Protozoan parasites are single-celled, eukaryotic pathogens that cause among the most deadly and widespread diseases today. Combating this global scourge requires a more comprehensive understanding of parasite biology, as well as identifying and developing new targets for therapeutic intervention. Protozoan parasites deploy transmembrane adhesin proteins to mediate close and strong contact with the host cell for the purpose of invasion. Disease follows from successful invasion, making interfering with the invasion program an attractive therapeutic strategy. The adhesive contacts between parasite and host must ultimately be dismantled for parasite internalization and sealing of the host membrane. At the heart of this process are parasite rhomboid proteases that catalyze the essential cleavage of adhesin proteins. Rhomboid proteases are unusual membrane proteins with a serine protease active site assembled within the membrane. Biochemical complexity of these extraordinary enzymes has long presented obstacles to investigating their mechanism of action. We developed a pure enzyme reconstitution system for studying rhomboid catalysis directly, and identified the role for one protozoan rhomboid in host-cell invasion. Through these advances, we have recently built up a detailed structural and functional framework for understanding rhomboid catalysis, as well as developed methods to study malaria rhomboid enzymes directly. Capitalizing on these new advances, we aim to use our most informative engineered variants to delineate the enzymatic reaction, to investigate rhomboid protease conformation directly in membranes, and to decipher how protozoan rhomboid enzymes target their substrates. These insights, in turn, will be applied to the roles of parasite rhomboid enzymes in disease.

Public Health Relevance

Single-celled parasites cause many diseases including malaria, killing millions of people worldwide, and neurologic birth defects and death of AIDS patients within the US. These parasites must get inside human cells to cause disease, and in the past we discovered an unusual class of enzymes involved in cell entry. We are using innovative techniques to study how these enzymes function, and applying this knowledge to combating their roles in disease.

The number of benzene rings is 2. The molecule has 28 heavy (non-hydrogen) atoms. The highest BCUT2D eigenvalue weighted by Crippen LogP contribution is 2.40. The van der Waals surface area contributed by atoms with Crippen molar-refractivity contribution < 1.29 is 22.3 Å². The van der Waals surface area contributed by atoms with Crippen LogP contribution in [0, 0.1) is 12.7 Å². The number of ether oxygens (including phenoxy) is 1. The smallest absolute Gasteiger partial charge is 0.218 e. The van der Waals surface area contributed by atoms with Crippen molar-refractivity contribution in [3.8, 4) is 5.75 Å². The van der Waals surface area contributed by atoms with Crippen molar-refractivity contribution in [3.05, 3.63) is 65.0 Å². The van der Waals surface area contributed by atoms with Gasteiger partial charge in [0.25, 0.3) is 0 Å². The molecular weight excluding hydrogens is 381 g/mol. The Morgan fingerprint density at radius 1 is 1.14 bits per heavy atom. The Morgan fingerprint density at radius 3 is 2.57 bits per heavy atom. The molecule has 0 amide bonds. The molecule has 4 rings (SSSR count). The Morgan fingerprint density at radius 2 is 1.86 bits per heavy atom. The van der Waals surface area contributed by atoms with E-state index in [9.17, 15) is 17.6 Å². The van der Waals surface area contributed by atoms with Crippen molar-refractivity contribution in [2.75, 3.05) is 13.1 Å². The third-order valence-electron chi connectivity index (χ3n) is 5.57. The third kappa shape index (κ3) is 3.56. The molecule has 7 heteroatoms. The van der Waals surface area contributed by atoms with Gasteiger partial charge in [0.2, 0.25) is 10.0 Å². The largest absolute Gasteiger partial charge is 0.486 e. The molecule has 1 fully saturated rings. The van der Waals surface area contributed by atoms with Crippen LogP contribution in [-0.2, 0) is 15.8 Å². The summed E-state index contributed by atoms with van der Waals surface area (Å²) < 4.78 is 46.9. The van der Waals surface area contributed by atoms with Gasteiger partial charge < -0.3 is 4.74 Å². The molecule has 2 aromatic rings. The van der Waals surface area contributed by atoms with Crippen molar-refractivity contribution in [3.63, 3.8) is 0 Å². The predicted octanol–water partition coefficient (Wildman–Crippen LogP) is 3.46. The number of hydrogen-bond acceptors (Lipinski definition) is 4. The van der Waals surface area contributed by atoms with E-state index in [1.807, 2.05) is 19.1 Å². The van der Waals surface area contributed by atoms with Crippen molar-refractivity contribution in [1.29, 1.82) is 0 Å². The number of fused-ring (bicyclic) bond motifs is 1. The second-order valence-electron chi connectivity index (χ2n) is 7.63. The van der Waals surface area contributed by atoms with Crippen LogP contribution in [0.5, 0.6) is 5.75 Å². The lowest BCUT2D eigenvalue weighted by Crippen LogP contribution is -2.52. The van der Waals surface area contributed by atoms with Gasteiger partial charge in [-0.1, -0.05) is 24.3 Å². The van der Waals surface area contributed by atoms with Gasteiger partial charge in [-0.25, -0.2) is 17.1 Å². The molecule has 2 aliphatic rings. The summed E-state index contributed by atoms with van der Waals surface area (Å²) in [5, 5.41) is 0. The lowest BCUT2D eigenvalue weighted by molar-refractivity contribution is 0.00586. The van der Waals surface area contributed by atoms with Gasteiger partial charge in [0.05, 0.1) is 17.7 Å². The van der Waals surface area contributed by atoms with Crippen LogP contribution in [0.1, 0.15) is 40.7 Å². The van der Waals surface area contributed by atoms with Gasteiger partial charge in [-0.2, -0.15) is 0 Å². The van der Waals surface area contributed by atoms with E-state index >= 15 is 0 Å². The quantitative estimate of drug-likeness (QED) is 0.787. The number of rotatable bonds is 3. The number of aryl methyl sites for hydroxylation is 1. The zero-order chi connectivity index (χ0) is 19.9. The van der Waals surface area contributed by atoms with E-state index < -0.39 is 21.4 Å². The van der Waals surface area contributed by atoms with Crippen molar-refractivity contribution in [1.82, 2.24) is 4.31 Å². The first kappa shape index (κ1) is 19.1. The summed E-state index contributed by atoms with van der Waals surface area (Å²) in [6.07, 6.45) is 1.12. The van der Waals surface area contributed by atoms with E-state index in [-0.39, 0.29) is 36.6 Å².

Agency
National Institute of Health (NIH)
Type
Research Project (R01)
Project #
5R01AI066025-09
Application #
8635274
Study Section
Biochemistry and Biophysics of Membranes Study Section (BBM)
Program Officer
Mcgugan, Glen C
Project Start
Project End
Budget Start
Budget End
Support Year
9
Fiscal Year
2014
Total Cost
Indirect Cost
Name
Johns Hopkins University
Department
Biochemistry
Type
Schools of Medicine
DUNS #
City
Baltimore
State
MD
Country
United States
Zip Code
21218
Urban, SiniĊĦa; Moin, Syed M (2014) A subset of membrane-altering agents and ?-secretase modulators provoke nonsubstrate cleavage by rhomboid proteases. Cell Rep 8:1241-7
Dickey, Seth W; Baker, Rosanna P; Cho, Sangwoo et al. (2013) Proteolysis inside the membrane is a rate-governed reaction not driven by substrate affinity. Cell 155:1270-81
Parussini, Fabiola; Tang, Qing; Moin, Syed M et al. (2012) Intramembrane proteolysis of Toxoplasma apical membrane antigen 1 facilitates host-cell invasion but is dispensable for replication. Proc Natl Acad Sci U S A 109:7463-8
Urban, Sinisa (2010) Taking the plunge: integrating structural, enzymatic and computational insights into a unified model for membrane-immersed rhomboid proteolysis. Biochem J 425:501-12
Urban, Sinisa (2009) Making the cut: central roles of intramembrane proteolysis in pathogenic microorganisms. Nat Rev Microbiol 7:411-23
Urban, Sinisa; Baker, Rosanna P (2008) In vivo analysis reveals substrate-gating mutants of a rhomboid intramembrane protease display increased activity in living cells. Biol Chem 389:1107-15
Urban, Sinisa; Shi, Yigong (2008) Core principles of intramembrane proteolysis: comparison of rhomboid and site-2 family proteases. Curr Opin Struct Biol 18:432-41
Urban, Sinisa; Baker, Rosanna P (2008) In vivo analysis reveals substrate-gating mutants of a rhomboid intramembrane protease display increased activity in living cells. Biol Chem :
Baxt, Leigh A; Baker, Rosanna P; Singh, Upinder et al. (2008) An Entamoeba histolytica rhomboid protease with atypical specificity cleaves a surface lectin involved in phagocytosis and immune evasion. Genes Dev 22:1636-46
Baker, Rosanna P; Young, Keith; Feng, Liang et al. (2007) Enzymatic analysis of a rhomboid intramembrane protease implicates transmembrane helix 5 as the lateral substrate gate. Proc Natl Acad Sci U S A 104:8257-62

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